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Red Phoenix


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Доступ к книге ограничен фрагменом по требованию правообладателя.

Dedicated to our parents, Margaret and Harris Bond and Marilyn and Don Larkin, for their encouragement, patience, and most of all, for their love.



ACKNOWLEDGMENTS

We would like to thank John Austin, Jim Baker, Sam Baker, Russ and Jano Blanchard, Jay Borland, Chris Carlson, Jackie Conlon, Dwinn Craig, Tom Fagedes, John Goetke, Jim De Goey, John Gresham, Jason Hunter, Louis Lambros, Daphne Marselas, Frances Mills, Gary “Mo” Morgan, Alan Morris, Bill Paley, Penny Peak, Tim Peckinpaugh, Jeff Pluhar, Pat Slocomb, Thomas T. Thomas, Chris Williams, Paula Bessex and Joy Schumack of the Solano County Bookmobile Service, the staff at Fighter Weapons Review, Digital Illusions and their game Falcon, and the 68th Tactical Fighter Squadron at Moody AFB.

All of them made the book better.

AUTHOR’S NOTE

They say collaboration is the hardest form of writing. Trying to get two people to agree on everything for the year it takes to produce a manuscript should be next to impossible. Happily, it is not only possible, but fun.

Patrick Larkin and I wrote this book together, working side by side over the phone and by computer — all despite being physically separated by 2,500 miles. He not only produced his share of the story but offered counsel and advice in my portions as well.

Together, Pat and I pulled this book forward from the faint glimmerings of a rough idea and a possible plot, and I cannot conceive of tackling this work without him. It is his book as much as mine, and he deserves at least as much credit.

Korean cosmology assigns a separate season and divinity to each of the four cardinal points of the compass:

The East is associated with Spring and the Azure Dragon,

The North with Winter and the Divine Warriors,

The West with Autumn and the White Tiger,

And the South with Summer and the Red Phoenix.

DRAMATIS PERSONAE

AMERICANS:

Paul Bannerman — The U.S. secretary of state.

Congressman Ben Barnes — Democrat of Michigan, chairman of the House Subcommittee on Trade.

Admiral Thomas Aldrige Brown — Commander of Task Force 71, the U.S. Navy’s senior officer in the Korean theater.

Captain Marc Chadwick — A U.S. Army intelligence officer stationed in South Korea.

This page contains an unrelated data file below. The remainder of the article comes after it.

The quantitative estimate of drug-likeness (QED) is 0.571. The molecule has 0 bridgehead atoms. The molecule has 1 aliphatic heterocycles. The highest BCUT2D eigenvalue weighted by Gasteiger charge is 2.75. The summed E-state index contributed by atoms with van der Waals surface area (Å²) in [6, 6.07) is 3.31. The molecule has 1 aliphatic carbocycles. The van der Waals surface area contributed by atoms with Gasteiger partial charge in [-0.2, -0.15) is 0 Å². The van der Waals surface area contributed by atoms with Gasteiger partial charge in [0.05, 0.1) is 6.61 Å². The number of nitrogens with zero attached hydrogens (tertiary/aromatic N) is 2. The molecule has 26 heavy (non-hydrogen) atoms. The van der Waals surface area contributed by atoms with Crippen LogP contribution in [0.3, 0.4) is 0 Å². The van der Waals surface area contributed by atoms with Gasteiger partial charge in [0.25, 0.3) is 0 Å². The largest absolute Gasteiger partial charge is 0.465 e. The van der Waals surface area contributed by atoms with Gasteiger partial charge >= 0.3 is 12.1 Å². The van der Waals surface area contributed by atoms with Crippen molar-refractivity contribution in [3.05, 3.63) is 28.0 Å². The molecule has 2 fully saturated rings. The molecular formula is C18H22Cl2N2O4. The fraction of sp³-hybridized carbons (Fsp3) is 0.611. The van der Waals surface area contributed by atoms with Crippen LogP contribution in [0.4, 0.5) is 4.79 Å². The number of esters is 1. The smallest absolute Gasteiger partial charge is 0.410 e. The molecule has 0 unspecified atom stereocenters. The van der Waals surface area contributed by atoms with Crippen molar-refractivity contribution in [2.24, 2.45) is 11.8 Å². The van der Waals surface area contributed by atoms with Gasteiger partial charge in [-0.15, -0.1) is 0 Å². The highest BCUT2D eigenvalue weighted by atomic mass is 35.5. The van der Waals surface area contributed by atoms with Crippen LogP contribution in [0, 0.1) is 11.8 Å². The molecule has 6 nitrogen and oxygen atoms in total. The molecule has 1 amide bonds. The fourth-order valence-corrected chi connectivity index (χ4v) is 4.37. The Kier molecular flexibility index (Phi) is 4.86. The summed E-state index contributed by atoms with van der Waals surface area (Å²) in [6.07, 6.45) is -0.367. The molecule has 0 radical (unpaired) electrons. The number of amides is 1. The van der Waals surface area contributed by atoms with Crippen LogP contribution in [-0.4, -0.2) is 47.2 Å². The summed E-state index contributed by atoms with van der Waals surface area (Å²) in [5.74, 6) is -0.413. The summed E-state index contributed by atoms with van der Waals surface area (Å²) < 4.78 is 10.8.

Captain Tony “Saint” Christopher — An Air Force F-16 pilot assigned to the 35th Tactical Fighter Squadron, 8th Tactical Fighter Wing, based at Kunsan, South Korea.

Major Colin Donaldson — Executive officer, 1st Battalion of the 39th Infantry Regiment, 3rd Brigade, 2nd Infantry Division. Stationed at Camp Howze, near Tongduch’on, South Korea.

Dr. Blake Fowler — A staffer on the National Security Council, Washington, D.C.

First Lieutenant John “Hooter” Gresham — An Air Force pilot assigned to the 35th Tactical Fighter Squadron, 8th Tactical Fighter Wing, based at Kunsan, South Korea. He is Captain Tony Christopher’s wingman.

Captain Doug Hansen — Military aide to General McLaren.

Captain J.F. Hutchins — Administrative assistant to 2nd Division civil affairs officer, assigned to command of a provisional infantry company.

Anne Larson — An Army civilian employee and computer expert working as supervisor of the logistics programming section at the U.S. Army’s Yongsan Base in Seoul, South Korea.

Captain Richard Levi, USN — Commander of the Spruance-class destroyer USS O’Brien.

Second Lieutenant Kevin Little — An ROTC graduate assigned to South Korea. Platoon leader of 2nd Platoon, A Company, 1st Infantry Battalion of the 39th Infantry Regiment.

General John Duncan McLaren — Commander Combined Forces, Korea. Commands all U.S. and South Korean forces.

Captain Matuchek — Commanding officer, A Company, 1st Battalion of the 39th Infantry Regiment.

Jeremy Mitchell — Administrative assistant to Congressman Ben Barnes.

Corporal Jaime Montoya — Radioman assigned to the provisional company commanded by Second Lieutenant Kevin Little.

Sergeant Harry Pierce — Platoon sergeant, 2nd Platoon, A Company, 1st Battalion of the 39th Infantry Regiment.

George Putnam — The president’s national security adviser.

Admiral Philip Simpson — Chairman of the U.S. Joint Chiefs of Staff.

SOUTH KOREANS:

General Chang Jae-Kyu — A South Korean Army officer commanding the 4th Infantry Division.

Major Chon Sang-Du — An A-10 pilot in the South Korean Air Force.

Captain Lee — A South Korean combat engineering officer.

General Park — Chairman of the South Korean Joint Chiefs of Staff.

Second Lieutenant Rhee Han-Gil — A South Korean Army officer assigned as liaison officer to 2nd Platoon, A Company,1st Battalion of the 39th Infantry Regiment.